Choices four and five were also pretty close and very active centers of discussion. Both are almost always adjacent to each other and offer the same benefits a roach would be looking for however one seemed to give just a bit more. Number 5 on the list was under the sink while 4th on the list was the dishwasher. Reason that the dishwasher wash chosen over the sink area wash pretty much the dishwasher door itself. The many seams and voids were perfect places for the roach to hide and escape the way to hot and violent water action while providing a safe spot to hide yet still soak up all the steamy moisture in the air.
Maybe a surprise your average homeowner but a no brainer for the pros who participated in this survey. Overloaded cabinets was a strong 3rd place and this even though in most cases moisture is not a major contributing factor. The need for roaches to be touching on all sides is pretty over whelming for them. I suppose, if given the choice to hide in plain sight or at least somewhat in the open even with moisture present, they’d prefer to lay low in an area where they feel comfortable and safe, that is, at least according the information gathered.
The 2nd most frequented spot by both the want to be hiding and surviving roach and the “I’ve been hired to find and kill you” pro is cabinet hinges. Specific hinges or cabinets were not (surprisingly) a major comment — It seems for the same reason german roaches congregate in over crowded cabinets they also like cabinet hinges. It’s a great spot to stay close to everything while still being protected. If you wanted to find the most gel bait in a kitchen it would no doubt be the hinges of each and every cabinet bar none.
And the number one spot to find a german roach according to our survey was overwhelmingly the refrigerator motor. It wasn’t even close. In fact this area also received most of the comments as well. The fridge offers the perfect combination of all those listed on the questionnaire. Hiding places galore from just the motor housing and parts itself to the ready made food source, the ‘cardboard’ dust shield found on the back of the fridge over the motor. And moisture is no problem as either the condensation tray gives it to them or the line for the ice maker. This line will also either have condensation or lead straight to the mother of all moisture sources…the kitchen sink. Food is a cinch in this area as much spillage occurs. Both dried and liquid goods are constantly spilled in, under or behind and quite often not cleaned up due to the huge inconvenience of moving the big appliance. Often times a pro will find whole loaves of bread or sleeves of cookies etc. wedged in between the wall and fridge, or any number of other items. It’s rare this appliance gets moved for cleaning or treatment by the home owner so the roach thrives and multiplies with ease in this area and from there spreading worse and worse.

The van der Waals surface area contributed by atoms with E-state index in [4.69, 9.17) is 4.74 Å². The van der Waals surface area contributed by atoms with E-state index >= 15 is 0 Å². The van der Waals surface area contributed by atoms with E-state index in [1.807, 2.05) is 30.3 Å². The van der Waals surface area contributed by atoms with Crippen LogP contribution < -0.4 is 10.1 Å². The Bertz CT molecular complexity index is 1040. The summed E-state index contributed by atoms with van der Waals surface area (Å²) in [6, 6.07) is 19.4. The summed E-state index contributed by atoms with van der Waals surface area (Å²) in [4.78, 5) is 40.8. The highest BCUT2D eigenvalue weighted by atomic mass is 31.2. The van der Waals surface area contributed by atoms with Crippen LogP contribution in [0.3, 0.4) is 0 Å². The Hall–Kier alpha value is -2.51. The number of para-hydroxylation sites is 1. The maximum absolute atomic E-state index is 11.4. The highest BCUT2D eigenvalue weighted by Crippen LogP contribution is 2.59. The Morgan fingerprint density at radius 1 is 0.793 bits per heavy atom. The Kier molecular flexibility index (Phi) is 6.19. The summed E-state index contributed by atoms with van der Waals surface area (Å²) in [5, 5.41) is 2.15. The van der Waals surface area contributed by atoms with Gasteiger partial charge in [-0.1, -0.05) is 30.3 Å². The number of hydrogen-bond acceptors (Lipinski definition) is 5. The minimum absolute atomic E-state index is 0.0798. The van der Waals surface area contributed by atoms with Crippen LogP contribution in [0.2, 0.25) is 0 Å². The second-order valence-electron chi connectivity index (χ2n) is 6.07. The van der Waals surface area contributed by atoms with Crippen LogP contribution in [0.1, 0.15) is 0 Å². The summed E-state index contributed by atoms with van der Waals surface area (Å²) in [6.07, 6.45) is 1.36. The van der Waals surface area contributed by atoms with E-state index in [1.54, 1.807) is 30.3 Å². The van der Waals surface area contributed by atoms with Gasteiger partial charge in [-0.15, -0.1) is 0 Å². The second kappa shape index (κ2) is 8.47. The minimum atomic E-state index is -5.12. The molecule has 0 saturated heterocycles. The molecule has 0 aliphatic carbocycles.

Please note; This survey was phrased in the context of a moderate infestation or one pretty close to just starting out. This was done because in my mind this is the best, if not the only shot a DIY pest control attempt would succeed. Once a german roach infestation rises to any level above this it’s almost impossible for the average homeowner to rid themselves of 100% of the problem. They’re just that difficult. Don’t believe me? Ask the pros, we did….. 😉